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The Hamilton County Jail


Five months into the 2013 fiscal year the sheriff's department is running about even or slightly over budget in two major spending areas, but well over in a third.

• Fuel for patrol cars: As of Nov. 30, $263,008, or about 43 percent, had been spent as of Nov. 30 on fuel for patrol cars out of a $615,000 budget.

• Food for inmates: Also as of Nov. 30, $301,939 had been spent on food for inmates out of a $670,000 budget.

• Jail overtime: $478,000 budgeted to pay jailer overtime for the fiscal year, which runs through June 30, will be spent by the end of the month.

Source: Sheriff's office

With less than half the fiscal year over, the Hamilton County Sheriff's Office is expected to expend its entire overtime budget for jailers before the end of the month because of a shortage of corrections officers.

From July 1 to Dec. 12, corrections officers logged 20,089 overtime hours at the six-story downtown jail. The department has spent $438,202 for overtime, leaving just $40,148 to last until June 30.

Of 139 budgeted corrections officer positions, just 129 are filled. Some of those are administrators, and other employees listed as corrections officers don't actually work in the jail, sheriff's office records show.

The jailers who are left are working back-to-back, 16-hour shifts and going weeks without a day off. Exhausted corrections officers are making mistakes -- including accidentally releasing an inmate, according to internal affairs files. Sometimes only two officers are at work in the booking area, when department policy calls for at least six and preferably eight.

The Hamilton County grand jury issued a critical report on jail staffing this month.

"At the time of our tour, [Oct. 23] they were running 150 inmates to 1 corrections officer. This is unacceptable given all the tasks that these officers have put before them to run the jail safely and efficiently," the report states.

Sheriff Jim Hammond says corrections is the most volatile area of his budget because of high turnover.

"The jail is always the place where you have the most ebb and flow of employees," he said. "They either get a better job and get employed. They go to the [patrol] academy and get promoted. Or they get disciplined, terminated or they are off on leave."

He conceded that he's concerned about officer safety because of the short staffing.

"We've come close to the edge, there's no doubt about it," he said, adding that he's taking steps to boost the numbers.

Shortage documented

The staffing shortages have been documented for more than a year.

Last year, Hamilton County Magistrate Larry Ables wrote a letter to Hammond expressing concerns about staffing levels at the jail.

"I see corrections officers who work two shifts in a row and then come back the next day to do the same thing all over again. These officers are also working six days a week," Ables wrote. "I'm sure that a little extra money every once in awhile is nice but this type of scheduling has cost. Without time to unwind, these officers are at risk of harming themselves or others."

In March, corrections Officers David Donahue and Eric Qualls were suspended for three days when a high-profile inmate, Jumoke Johnson Jr., accidentally was released. Qualls was doing the job of two officers as the time, according to internal affairs reports.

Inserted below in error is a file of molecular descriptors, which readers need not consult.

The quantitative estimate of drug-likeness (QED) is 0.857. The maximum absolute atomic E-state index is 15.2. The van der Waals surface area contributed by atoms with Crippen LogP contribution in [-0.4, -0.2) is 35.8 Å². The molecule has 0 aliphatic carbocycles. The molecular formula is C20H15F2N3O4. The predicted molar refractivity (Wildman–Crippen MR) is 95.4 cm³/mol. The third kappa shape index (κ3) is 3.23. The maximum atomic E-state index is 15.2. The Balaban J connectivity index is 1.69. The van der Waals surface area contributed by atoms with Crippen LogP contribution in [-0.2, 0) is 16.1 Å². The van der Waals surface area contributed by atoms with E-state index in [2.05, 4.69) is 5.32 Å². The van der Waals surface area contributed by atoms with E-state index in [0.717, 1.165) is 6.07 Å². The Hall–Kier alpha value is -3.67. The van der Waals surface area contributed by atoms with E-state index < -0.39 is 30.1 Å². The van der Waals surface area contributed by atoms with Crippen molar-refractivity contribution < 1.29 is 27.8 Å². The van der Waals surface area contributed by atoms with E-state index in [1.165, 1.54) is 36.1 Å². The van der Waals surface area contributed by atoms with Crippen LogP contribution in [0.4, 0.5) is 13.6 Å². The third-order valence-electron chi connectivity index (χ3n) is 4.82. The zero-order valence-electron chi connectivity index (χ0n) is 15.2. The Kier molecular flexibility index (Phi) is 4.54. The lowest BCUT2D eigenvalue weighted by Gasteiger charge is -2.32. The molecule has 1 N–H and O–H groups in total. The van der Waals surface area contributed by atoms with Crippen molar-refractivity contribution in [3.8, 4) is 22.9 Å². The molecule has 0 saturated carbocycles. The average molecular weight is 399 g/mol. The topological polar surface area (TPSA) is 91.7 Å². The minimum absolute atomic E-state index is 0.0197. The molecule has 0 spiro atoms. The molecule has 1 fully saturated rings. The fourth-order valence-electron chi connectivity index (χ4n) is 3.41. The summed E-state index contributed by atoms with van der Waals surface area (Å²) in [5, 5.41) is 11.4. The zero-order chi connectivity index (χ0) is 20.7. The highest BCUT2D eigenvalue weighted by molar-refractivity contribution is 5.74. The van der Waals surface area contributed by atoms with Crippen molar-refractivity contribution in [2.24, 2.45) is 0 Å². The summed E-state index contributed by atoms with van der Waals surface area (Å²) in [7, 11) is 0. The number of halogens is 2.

"Officer Qualls in fact processed over 20 new arrests during his work day; it should also be noted that Officer Qualls was on his 20th day straight without an off day due to extreme personnel shortages," Corrections Lt. Byron Knight wrote in an internal affairs report.

In this case another supervisor observed, "Officers are working six sometimes seven days a week and these hours are not the desire of the officer but due to the extreme needs of the department to fill mandatory post on a daily basis. ...

"Many of them would prefer not to work these excessive hours," Corrections Sgt. Carla Ford wrote in a report. "However, with the excessive work load that we often experience we will continue to have breakdowns in communication and random errors."

Fluctuating numbers

Annual state inspection reports show jail staffing fluctuated from 152 in 2011 to just 105 earlier this year.

A new class of 11 corrections officers graduated from the academy a few weeks ago, easing the need for some mandatory overtime shifts. However, some jailers are still working overtime just to keep the jail staffed, according to sources.

As of last week, the jail staff was down again by nearly 10 officers. Staff numbers change daily, according to administrators.

At least three corrections officers are awaiting trial on criminal charges and two more are suspended pending the outcome of internal investigations.

As many as four employees listed as corrections officers do not work at the jail, according to the sheriff's office budget. Two work in information technology, one works in the sex offender registry office and one is working out of the sheriff's annex on Dayton Boulevard on national accreditation for the sheriff's office through the Commission on Accreditation for Law Enforcement Agencies.

Hammond said classifying those employees as corrections officers is proper.

"A lot of what they work on also affects the jail," he said.

Hiring more officers takes time, Hammond said.

Don Gorman, the department's director of administration, said out of 60 recent applicants, only 19 met physical standards, which includes 32 pushups in a minute, 34 sit-ups in a minute and running one mile under 10 minutes.

Those who qualify then must complete the corrections academy, which takes six weeks.

Hammond said the next academy is scheduled to begin in February.